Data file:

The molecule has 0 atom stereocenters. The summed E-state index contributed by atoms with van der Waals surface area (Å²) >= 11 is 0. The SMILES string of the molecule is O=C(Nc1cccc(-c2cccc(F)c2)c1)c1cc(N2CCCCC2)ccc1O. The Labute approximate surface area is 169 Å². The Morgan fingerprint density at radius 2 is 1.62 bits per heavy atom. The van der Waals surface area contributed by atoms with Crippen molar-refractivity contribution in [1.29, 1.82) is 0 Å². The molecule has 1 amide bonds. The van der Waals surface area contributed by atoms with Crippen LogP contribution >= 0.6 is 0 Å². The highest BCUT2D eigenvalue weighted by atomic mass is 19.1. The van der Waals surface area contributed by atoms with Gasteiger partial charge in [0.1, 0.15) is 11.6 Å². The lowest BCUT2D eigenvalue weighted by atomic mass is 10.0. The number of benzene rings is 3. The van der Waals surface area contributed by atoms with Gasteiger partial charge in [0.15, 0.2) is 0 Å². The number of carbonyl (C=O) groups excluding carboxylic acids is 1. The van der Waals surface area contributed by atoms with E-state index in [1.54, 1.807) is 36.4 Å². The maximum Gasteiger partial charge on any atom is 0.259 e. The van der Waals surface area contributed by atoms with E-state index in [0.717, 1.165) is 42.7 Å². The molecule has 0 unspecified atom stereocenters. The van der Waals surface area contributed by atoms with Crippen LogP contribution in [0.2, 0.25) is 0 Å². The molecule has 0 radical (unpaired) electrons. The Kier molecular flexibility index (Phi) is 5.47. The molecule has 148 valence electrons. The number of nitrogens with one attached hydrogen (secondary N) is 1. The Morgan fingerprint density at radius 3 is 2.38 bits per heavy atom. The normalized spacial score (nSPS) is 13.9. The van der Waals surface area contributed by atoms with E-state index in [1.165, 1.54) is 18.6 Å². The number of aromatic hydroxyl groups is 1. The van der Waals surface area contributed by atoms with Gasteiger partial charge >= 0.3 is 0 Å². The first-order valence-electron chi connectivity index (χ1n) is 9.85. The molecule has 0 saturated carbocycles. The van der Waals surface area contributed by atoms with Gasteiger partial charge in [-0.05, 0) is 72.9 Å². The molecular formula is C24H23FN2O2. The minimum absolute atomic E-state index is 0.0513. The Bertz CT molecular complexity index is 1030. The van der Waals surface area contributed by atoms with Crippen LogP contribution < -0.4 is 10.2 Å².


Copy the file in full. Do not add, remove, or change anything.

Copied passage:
The molecule has 0 atom stereocenters. The summed E-state index contributed by atoms with van der Waals surface area (Å²) >= 11 is 0. The SMILES string of the molecule is O=C(Nc1cccc(-c2cccc(F)c2)c1)c1cc(N2CCCCC2)ccc1O. The Labute approximate surface area is 169 Å². The Morgan fingerprint density at radius 2 is 1.62 bits per heavy atom. The van der Waals surface area contributed by atoms with Crippen molar-refractivity contribution in [1.29, 1.82) is 0 Å². The molecule has 1 amide bonds. The van der Waals surface area contributed by atoms with Crippen LogP contribution >= 0.6 is 0 Å². The highest BCUT2D eigenvalue weighted by atomic mass is 19.1. The van der Waals surface area contributed by atoms with Gasteiger partial charge in [0.1, 0.15) is 11.6 Å². The lowest BCUT2D eigenvalue weighted by atomic mass is 10.0. The number of benzene rings is 3. The van der Waals surface area contributed by atoms with Gasteiger partial charge in [0.15, 0.2) is 0 Å². The number of carbonyl (C=O) groups excluding carboxylic acids is 1. The van der Waals surface area contributed by atoms with E-state index in [1.54, 1.807) is 36.4 Å². The maximum Gasteiger partial charge on any atom is 0.259 e. The van der Waals surface area contributed by atoms with E-state index in [0.717, 1.165) is 42.7 Å². The molecule has 0 unspecified atom stereocenters. The van der Waals surface area contributed by atoms with Crippen LogP contribution in [0.2, 0.25) is 0 Å². The molecule has 0 radical (unpaired) electrons. The Kier molecular flexibility index (Phi) is 5.47. The molecule has 148 valence electrons. The number of nitrogens with one attached hydrogen (secondary N) is 1. The Morgan fingerprint density at radius 3 is 2.38 bits per heavy atom. The normalized spacial score (nSPS) is 13.9. The van der Waals surface area contributed by atoms with E-state index in [1.165, 1.54) is 18.6 Å². The number of aromatic hydroxyl groups is 1. The van der Waals surface area contributed by atoms with Gasteiger partial charge >= 0.3 is 0 Å². The first-order valence-electron chi connectivity index (χ1n) is 9.85. The molecule has 0 saturated carbocycles. The van der Waals surface area contributed by atoms with Gasteiger partial charge in [-0.05, 0) is 72.9 Å². The molecular formula is C24H23FN2O2. The minimum absolute atomic E-state index is 0.0513. The Bertz CT molecular complexity index is 1030. The van der Waals surface area contributed by atoms with Crippen LogP contribution < -0.4 is 10.2 Å².